Anyone have any really compelling arguments against programming in black boxes? I mean other than prettiness or whatever because I know some dumb motherfucker is going to get all rah-rah about Clippy or something.
Go give it a shot. I'd love to hear feedback from folks using IE. I don't even have a copy loaded in the Codeweavers stuff on this machine. Let the rest of us know how it goes. I've gotta get some sleep.
Just dragged my sorry ass through a long and difficult paper that cost me a crazy amount of sleep and time that I would ordinarily spend doing something more fun than reading Ph.D dissertations as research material. I ended up working through the night and on until seven this morning. That said, I needed some five or ten minute breaks pretty frequently while writing that paper so the Bloglines clipping feature was pretty handy for that purpose. I'm becoming more of a linkdumper than I've ever been and while that sort of bothers me on one level I'm also trying to break the habit of working myself to death on things that are absolutely necessary. I'm much more apt to spend insane amounts of times on interesting problems than anything else which is ultimately more rewarding than most of the byproducts of weblogging. There's that whole sleeping thing to consider on occasion as well.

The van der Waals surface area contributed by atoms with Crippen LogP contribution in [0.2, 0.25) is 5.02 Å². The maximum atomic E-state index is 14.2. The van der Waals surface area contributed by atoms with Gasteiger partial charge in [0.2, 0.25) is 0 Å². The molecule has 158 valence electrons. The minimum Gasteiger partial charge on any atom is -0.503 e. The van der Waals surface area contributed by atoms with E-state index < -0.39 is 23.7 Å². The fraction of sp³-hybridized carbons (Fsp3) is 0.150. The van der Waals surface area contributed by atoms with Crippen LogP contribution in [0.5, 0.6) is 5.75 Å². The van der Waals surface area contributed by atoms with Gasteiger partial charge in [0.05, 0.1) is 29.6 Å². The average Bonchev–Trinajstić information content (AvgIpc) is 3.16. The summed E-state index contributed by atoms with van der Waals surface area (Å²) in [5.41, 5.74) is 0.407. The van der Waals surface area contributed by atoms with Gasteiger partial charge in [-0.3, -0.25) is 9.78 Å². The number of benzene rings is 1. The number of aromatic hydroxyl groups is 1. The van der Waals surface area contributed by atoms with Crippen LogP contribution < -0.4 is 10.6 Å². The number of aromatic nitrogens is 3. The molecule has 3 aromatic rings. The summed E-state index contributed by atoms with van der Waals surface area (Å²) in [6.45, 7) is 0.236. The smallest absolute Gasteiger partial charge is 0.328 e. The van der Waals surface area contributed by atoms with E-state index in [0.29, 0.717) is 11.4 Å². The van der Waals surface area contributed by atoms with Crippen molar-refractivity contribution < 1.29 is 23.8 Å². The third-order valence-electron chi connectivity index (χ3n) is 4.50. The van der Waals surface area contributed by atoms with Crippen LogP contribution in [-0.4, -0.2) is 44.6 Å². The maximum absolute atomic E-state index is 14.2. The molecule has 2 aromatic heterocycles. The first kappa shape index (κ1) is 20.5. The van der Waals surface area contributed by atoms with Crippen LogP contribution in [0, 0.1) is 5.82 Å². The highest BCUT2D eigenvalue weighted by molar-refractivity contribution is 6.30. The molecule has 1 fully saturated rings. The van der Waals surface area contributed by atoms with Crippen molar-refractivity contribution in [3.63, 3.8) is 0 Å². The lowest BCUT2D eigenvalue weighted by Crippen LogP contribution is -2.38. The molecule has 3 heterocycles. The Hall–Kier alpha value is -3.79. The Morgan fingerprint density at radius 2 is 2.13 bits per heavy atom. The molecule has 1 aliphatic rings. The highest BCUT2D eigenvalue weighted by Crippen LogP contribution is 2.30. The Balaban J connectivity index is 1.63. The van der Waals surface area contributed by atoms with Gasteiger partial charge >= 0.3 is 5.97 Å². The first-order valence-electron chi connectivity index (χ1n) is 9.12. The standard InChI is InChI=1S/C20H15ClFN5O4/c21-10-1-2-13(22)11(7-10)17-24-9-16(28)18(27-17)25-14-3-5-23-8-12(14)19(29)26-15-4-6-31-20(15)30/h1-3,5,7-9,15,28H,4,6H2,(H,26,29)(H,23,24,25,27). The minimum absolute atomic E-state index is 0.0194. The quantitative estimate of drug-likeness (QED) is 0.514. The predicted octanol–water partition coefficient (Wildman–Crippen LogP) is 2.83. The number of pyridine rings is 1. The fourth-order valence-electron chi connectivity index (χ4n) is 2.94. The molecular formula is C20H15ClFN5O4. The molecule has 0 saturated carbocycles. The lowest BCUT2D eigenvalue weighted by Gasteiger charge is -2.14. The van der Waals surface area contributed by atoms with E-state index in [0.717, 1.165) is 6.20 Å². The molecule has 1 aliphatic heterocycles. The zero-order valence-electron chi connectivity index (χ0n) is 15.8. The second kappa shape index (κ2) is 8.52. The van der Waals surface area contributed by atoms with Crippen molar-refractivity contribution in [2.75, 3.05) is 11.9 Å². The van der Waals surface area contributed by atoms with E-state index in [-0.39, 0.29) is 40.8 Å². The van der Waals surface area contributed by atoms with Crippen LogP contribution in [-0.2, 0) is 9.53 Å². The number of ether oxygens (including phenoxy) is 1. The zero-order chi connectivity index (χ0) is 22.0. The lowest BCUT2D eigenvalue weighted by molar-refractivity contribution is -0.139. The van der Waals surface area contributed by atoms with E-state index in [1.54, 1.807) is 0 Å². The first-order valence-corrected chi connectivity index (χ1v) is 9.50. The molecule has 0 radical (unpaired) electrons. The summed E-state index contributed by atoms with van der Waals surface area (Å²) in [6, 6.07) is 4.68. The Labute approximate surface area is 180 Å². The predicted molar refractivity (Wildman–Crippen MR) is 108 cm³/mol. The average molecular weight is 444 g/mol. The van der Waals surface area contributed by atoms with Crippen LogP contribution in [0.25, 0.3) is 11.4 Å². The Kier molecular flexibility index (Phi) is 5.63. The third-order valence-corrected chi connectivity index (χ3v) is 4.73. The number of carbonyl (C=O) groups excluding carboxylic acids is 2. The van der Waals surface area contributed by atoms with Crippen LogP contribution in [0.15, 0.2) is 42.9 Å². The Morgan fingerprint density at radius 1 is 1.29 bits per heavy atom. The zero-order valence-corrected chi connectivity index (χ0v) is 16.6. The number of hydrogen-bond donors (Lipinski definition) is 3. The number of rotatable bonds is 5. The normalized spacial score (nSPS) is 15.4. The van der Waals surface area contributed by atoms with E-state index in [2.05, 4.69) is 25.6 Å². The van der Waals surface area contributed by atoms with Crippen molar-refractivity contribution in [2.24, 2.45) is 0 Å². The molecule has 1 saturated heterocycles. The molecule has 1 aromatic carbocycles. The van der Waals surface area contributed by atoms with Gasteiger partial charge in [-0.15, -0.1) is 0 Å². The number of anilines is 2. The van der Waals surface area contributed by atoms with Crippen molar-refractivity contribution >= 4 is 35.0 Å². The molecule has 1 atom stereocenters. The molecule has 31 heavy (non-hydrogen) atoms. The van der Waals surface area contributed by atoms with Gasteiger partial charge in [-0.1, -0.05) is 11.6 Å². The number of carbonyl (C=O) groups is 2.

While I love, love, love aggregators for the most part all of them have incredibly annoying and what seems like very obvious flaws to me. With syndication becoming omnipresent and increasingly less annoying than actually visiting web sites the aggregator is approaching the importance of a web browser with the dependence on a zillion shitty plugins to simply read some text buried somewhere in all the singing, dancing trash. I imagine this stupid future will be brought to you by your non-dividend paying friends Microsoft. I've mentioned a million different Linux aggregators here and I'm never quite happy with them although Liferea the one disclaimed on its site as "under development" is about the closest to a perfect fit that I've found so far. It's pretty damn good for where it's at in development. I gave the new KDE aggregrator Akregator which unfortunately clings to that awful and arbitrary rule of all applications having a 'K' stuck in their name somewhere. I was impressed with its simplicity and speed. Importing the OPML file from all my Bloglines subscriptions took less than two seconds and I was up and running afterwards. The only thing that does annoy is the 'save as' dialog that pops up when you want to save your subscriptions. Dotfiles exist to keep you from doing this sort of thing and other applications that I've seen that use multiple configuration files often give you the option to create or open those files separately but never require you to create the initial or default file. It is a beta, though, so I can't fault the entire application for a design decision that I don't agree with when it functions very well already. Screenshot? Oh, why not: